Facebook Making Users Depressed, Study Suggests

Non-Users, Rejoice!

Finally, those who have long resisted the Facebook phenomena can either enjoy a sigh of relief or a smug sense of supremacy over their social-media-obsessed peers: new research recently published in the Public Library of Science suggests that the frequency at which someone logs into Facebook is directly related to how unsatisfied he is with life. Conducted by Dr. Ethan Kross and Dr. Philippe Verduyn of Michigan and Leuven Universities, respectively, the study appears to authenticate claims that time spent on Facebook can harm a person’s self-esteem and emotional welfare.

Unsurprisingly, previous studies involving the social platform revealed that using Facebook was linked to a greater sense of jealousy, stress, loneliness and general depression. While these studies provided interesting glimpses into how Facebook affects our corporate psychology, they seem to confuse correlation and causation, neglecting to investigate whether Facebook use is a result of these qualities, and not the other way around. The new study would be the first of its kind to record users’ behavior and emotions over a protracted period of time, determining the cause/effect relationship between Facebook and user psychology.

The Study

82 active Facebook users – ranging from late teens to early 20s – volunteered to allow researchers to observe their social media activity for 14 days. Over the two-week period, each user would be required to report their state of mind and direct social contacts (any phone calls or in-person meetings with acquaintances) five times per day. Text message alerts were deployed throughout the day to remind volunteers to complete a short questionnaire designed to interpret each user’s state of mind and social activity for the most recent period.

Upon analysis of the finalized data, Dr. Kross and Dr Philippe found that the more frequently a participant used his or her Facebook in a single period, the more negative his or her responses were for the next questionnaire. Additionally, the questionnaires required participants to rate their overall satisfaction with life at the beginning of the study, and after it was completed. The volunteers who recorded the greatest Facebook useage during the study demonstrated larger declines in general satisfaction than did those who logged in less frequently. On the other hand, researchers found a positive correlation between how much in-person social contact a single participant had, and how satisfied he was by the end of the study; the more physical social interaction that participants had in their daily routines, the better they reported feeling about their lives upon filling out subsequent questionnaires.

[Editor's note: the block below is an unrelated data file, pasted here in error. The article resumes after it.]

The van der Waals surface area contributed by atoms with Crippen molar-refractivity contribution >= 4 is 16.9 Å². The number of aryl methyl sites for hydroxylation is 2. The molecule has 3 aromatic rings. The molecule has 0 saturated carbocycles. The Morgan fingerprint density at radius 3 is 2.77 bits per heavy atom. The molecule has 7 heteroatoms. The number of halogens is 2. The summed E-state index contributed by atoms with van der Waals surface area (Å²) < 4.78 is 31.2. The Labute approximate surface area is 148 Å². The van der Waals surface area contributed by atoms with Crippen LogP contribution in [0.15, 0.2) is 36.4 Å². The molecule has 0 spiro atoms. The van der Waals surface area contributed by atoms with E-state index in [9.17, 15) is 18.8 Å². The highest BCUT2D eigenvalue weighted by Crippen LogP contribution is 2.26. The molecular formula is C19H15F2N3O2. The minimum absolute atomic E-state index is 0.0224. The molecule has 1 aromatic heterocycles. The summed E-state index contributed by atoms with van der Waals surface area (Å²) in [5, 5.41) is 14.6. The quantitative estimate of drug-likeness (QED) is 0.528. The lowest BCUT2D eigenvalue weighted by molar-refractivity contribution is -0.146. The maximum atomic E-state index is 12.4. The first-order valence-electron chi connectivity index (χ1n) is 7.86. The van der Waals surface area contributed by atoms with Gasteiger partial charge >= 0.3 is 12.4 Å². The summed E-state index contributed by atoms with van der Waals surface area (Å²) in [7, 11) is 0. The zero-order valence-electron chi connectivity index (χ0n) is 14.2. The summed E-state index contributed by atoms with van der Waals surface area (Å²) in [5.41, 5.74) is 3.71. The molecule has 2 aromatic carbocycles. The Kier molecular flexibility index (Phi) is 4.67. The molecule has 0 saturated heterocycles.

Previous Research

Dr. Verduyn and Dr. Kross ultimately concluded that rather than improving a user’s well-being, Facebook only has the ability to decrease the user’s satisfaction with life. In fact, earlier this year, another Facebook study, conducted at German Universities Humboldt and Darmstadt, revealed that the most common emotive response tied to Facebook use is envy. Similarly, the study found that users predominantly felt negativity after using Facebook. The research mentioned that “Respondents were reluctant to admit feeling envious on Facebook”, and continued with the following:

“Access to copious positive news and the profiles of seemingly successful ‘friends’ fosters social comparison that can readily provoke envy.”

The study finishes by saying that constant envious feelings will eventually have an adverse effect on the person’s general satisfaction with life.

However, the studies don’t supply a definitive answer on whether Facebook affects all users the same way. Both samples consisted of participants within the same age range, so it’s difficult to tell whether envy or dissatisfaction is something experienced by Facebook’s oldest and youngest users as well. It could be that recent high school and college grads – Facebook’s most active users – are browsing at a time when the success of their peers has the most potent effect on their own psychology. Further research would be needed to extend these findings to the younger and older population.

The original Economist article

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